Of the rolling windows, they found that 76% had zero burden of AT/AF; 12% had low burden, defined as episodes lasting <5.5 hours of AT/AF; and 12% had high burden, or >5.5 hours.

Comparing the annualized TE rates for the zero-, low-, and high-burden subset of windows, they found that although the low-burden windows were associated with the same TE rate as zero-burden windows, high-burden windows showed double the annualized TE rate vs zero-burden periods.

Annualized thromboembolic event rate by AT/AF burden

AT/AF b urden Annualized r ate (%/y) Annualized r ate e xcluding TIAs (%/y)
Zero 1.1 0.5
Low 1.1 1.1
High 2.4 1.8

Using a Cox proportional hazard model, adjusting for baseline stroke risk factors and time-dependent AT/AF burden and time-dependent antithrombotic therapy, they found an increased risk for TE for the high-burden subset vs the zero-burden group, "telling us that if a patient has 5.5 hours of AT/AF or more in the preceding 30 days, they are 2.2 times more likely to have a TE event than if they had no AT/AF detected," Glotzer said.

Risk for thromboembolic events with low and high AT/AF burden vs zero burden

AT/AF b urden Hazard r atio 95% CI p
Low 0.98 0.34-2.82 0.97
High 2.20 0.96-5.05 0.06

"Our results suggest that device-detected AT/AF burden >5.5 hours on any day during the preceding 30 days doubles the risk for thromboembolism, independent of known risk factors and independent of antithrombotic therapy use," she concluded.

In an interview, Glotzer emphasized that these results are preliminary. "I think we can say for sure that higher burden has a higher stroke rate, but what exactly the cut point is, I don't think we know that yet," she said. "Should you put them on Coumadin? We can't say that for sure."

Association with CHADS2 score?

Dr Bruce D Lindsay (Cleveland Clinic, OH) was a member of the panel participating in discussion after the presentation. Asked for comment, Lindsay called the TRENDS data "interesting," with "two unresolved issues.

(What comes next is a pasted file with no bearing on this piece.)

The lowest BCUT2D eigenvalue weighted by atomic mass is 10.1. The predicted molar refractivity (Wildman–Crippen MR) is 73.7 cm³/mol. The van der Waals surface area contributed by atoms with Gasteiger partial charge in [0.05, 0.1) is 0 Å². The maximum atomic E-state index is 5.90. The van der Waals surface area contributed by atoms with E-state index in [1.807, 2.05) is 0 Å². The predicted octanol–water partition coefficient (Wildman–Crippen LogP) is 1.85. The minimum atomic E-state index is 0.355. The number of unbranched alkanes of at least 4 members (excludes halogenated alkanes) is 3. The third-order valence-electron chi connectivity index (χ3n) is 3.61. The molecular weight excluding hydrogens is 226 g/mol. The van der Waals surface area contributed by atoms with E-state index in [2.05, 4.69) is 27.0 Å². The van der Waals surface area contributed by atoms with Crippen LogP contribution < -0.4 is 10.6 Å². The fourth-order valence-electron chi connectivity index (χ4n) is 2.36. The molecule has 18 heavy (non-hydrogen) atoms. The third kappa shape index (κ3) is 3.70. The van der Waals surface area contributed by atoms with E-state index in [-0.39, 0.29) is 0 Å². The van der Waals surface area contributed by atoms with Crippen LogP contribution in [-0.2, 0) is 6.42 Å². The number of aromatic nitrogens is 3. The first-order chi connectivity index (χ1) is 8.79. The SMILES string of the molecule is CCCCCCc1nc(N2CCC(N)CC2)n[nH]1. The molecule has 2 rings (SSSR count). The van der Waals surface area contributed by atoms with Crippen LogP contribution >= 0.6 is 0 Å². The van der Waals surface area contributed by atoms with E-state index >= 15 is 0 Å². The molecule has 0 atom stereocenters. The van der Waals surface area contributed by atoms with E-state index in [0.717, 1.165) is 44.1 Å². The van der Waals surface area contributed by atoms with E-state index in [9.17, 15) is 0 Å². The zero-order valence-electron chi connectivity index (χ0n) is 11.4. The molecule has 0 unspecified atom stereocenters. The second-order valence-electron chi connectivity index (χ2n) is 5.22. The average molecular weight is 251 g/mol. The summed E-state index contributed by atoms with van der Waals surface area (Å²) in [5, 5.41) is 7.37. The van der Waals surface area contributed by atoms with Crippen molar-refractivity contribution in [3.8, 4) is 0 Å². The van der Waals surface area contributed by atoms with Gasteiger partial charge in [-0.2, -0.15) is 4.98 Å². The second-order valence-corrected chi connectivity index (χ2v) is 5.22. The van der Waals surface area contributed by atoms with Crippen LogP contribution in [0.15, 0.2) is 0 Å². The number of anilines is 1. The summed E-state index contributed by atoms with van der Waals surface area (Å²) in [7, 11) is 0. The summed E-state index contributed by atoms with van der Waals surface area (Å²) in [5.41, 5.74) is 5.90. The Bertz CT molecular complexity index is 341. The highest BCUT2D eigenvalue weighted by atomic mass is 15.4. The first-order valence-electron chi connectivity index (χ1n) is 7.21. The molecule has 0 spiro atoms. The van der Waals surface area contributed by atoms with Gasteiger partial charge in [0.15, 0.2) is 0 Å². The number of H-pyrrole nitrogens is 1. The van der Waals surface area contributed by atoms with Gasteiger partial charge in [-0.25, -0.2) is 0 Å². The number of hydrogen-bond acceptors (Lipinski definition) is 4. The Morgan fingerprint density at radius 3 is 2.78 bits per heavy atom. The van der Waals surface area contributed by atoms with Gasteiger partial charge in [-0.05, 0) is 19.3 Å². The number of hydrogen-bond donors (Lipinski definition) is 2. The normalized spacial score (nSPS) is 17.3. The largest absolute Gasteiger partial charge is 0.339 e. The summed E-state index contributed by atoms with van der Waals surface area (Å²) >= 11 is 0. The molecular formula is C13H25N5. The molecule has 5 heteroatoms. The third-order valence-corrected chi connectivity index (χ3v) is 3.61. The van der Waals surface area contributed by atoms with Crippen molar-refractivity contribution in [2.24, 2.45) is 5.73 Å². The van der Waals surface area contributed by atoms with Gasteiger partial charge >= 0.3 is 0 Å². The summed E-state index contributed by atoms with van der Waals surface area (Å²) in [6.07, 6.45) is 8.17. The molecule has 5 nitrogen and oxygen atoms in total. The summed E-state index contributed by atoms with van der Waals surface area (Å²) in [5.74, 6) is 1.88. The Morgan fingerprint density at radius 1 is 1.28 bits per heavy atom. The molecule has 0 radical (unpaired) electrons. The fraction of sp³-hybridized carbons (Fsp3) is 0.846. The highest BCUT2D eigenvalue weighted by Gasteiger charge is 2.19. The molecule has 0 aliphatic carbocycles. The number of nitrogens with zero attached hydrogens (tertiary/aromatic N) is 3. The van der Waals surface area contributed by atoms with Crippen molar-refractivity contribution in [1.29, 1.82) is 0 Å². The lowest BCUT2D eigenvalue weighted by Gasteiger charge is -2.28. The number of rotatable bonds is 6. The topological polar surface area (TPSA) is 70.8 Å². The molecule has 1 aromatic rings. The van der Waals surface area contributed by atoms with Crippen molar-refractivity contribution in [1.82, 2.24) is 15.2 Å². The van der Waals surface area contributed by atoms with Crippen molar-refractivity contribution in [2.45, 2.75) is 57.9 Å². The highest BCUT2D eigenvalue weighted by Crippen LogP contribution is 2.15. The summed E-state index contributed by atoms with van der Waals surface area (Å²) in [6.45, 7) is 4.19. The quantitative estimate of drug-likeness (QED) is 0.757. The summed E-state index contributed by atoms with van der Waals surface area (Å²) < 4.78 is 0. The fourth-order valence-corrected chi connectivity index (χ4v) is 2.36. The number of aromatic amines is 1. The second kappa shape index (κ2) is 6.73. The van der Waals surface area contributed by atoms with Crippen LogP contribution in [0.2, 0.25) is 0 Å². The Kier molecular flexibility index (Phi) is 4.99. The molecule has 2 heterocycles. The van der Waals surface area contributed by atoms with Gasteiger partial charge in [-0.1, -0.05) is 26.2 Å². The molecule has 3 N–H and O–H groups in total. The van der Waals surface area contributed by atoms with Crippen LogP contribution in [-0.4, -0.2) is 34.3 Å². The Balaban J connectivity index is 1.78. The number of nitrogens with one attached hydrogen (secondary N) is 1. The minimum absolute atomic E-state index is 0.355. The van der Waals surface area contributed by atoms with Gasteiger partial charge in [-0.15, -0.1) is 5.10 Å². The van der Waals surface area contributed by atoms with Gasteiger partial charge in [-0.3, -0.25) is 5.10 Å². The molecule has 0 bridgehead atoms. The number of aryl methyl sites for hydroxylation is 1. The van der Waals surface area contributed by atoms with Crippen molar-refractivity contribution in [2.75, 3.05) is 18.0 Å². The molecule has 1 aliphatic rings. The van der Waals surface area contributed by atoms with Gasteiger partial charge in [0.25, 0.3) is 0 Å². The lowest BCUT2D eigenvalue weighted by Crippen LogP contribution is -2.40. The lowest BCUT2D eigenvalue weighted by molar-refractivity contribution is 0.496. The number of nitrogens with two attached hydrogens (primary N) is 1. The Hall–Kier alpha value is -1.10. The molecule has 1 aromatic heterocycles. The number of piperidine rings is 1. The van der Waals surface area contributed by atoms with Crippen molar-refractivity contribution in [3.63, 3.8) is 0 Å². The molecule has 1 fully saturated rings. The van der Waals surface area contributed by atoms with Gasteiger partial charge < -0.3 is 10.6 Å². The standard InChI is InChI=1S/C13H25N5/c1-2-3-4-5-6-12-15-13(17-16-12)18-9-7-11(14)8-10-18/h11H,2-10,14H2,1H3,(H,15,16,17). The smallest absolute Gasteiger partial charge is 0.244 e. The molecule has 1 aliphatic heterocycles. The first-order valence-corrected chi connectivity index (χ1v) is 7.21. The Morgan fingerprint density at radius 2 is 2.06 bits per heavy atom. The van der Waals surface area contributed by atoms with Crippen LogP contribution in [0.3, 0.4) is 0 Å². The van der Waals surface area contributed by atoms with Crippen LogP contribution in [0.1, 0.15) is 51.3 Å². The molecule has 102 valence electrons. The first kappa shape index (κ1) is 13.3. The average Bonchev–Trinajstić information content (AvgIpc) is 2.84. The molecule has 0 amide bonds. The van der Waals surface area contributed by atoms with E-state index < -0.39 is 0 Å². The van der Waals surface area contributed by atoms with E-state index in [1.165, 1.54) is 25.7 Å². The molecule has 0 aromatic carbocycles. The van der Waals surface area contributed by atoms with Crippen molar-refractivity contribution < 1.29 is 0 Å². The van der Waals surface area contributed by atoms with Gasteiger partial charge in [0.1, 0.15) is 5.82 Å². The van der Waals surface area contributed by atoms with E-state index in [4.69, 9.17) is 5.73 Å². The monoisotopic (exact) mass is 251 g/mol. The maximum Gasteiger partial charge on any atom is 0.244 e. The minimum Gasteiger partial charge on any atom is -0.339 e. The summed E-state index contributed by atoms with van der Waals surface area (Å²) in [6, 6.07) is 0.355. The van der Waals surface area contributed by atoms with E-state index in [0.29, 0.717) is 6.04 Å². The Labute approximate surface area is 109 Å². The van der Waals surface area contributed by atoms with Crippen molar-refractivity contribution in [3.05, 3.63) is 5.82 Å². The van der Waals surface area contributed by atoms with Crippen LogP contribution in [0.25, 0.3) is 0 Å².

"One is that the burden may change over time, so a patient with a low burden could change categories later on," he said. "The other issue that requires further study is whether the AF burden is a better discriminator than the CHADS2 score that we customarily use to assess stroke risk."

Lindsay asked Glotzer about this latter point during the presentation. Glotzer pointed out that so far they have only the overall CHADS2 score of 2.2 for the group. It's not clear yet whether individual scores for those who experienced an event might be higher than for those who did not, and they intend to look at this issue further.

They also intend to look more closely at reasons for the low stroke rate in this group, who, overall at least, had a relatively high CHADS2 score. "We have actually taken all the cardiac compasses of every patient who's had a stroke, and we're looking to match them to age- and sex-matched controls, to see whether there's something about their afib burden that is different," Glotzer noted.

Also during the presentation, session comoderator Dr Bradley P Knight (University of Chicago Medical Center, IL) asked about the decision to use the 30-day rolling window, which he said seemed, "relatively nonintuitive."

"The idea of the 30-day window came about because we thought that AF proximal to an event would probably be responsible for a stroke event," Glotzer pointed out. "AF six months ago probably wouldn't cause a stroke that happened today. The other thought was that if perhaps we would put some sort of an alert into a device to let us know that AF is occurring, 30-day windows would be a reasonable thing to look at."

Glotzer reports consulting fees/honoraria from Medtronic and Arrhythmias/EP and speakers' bureau relations hips with Medtronic, St Jude, Boston Scientific, and Arrhythmias/EP. Lindsay reports no conflict of interest.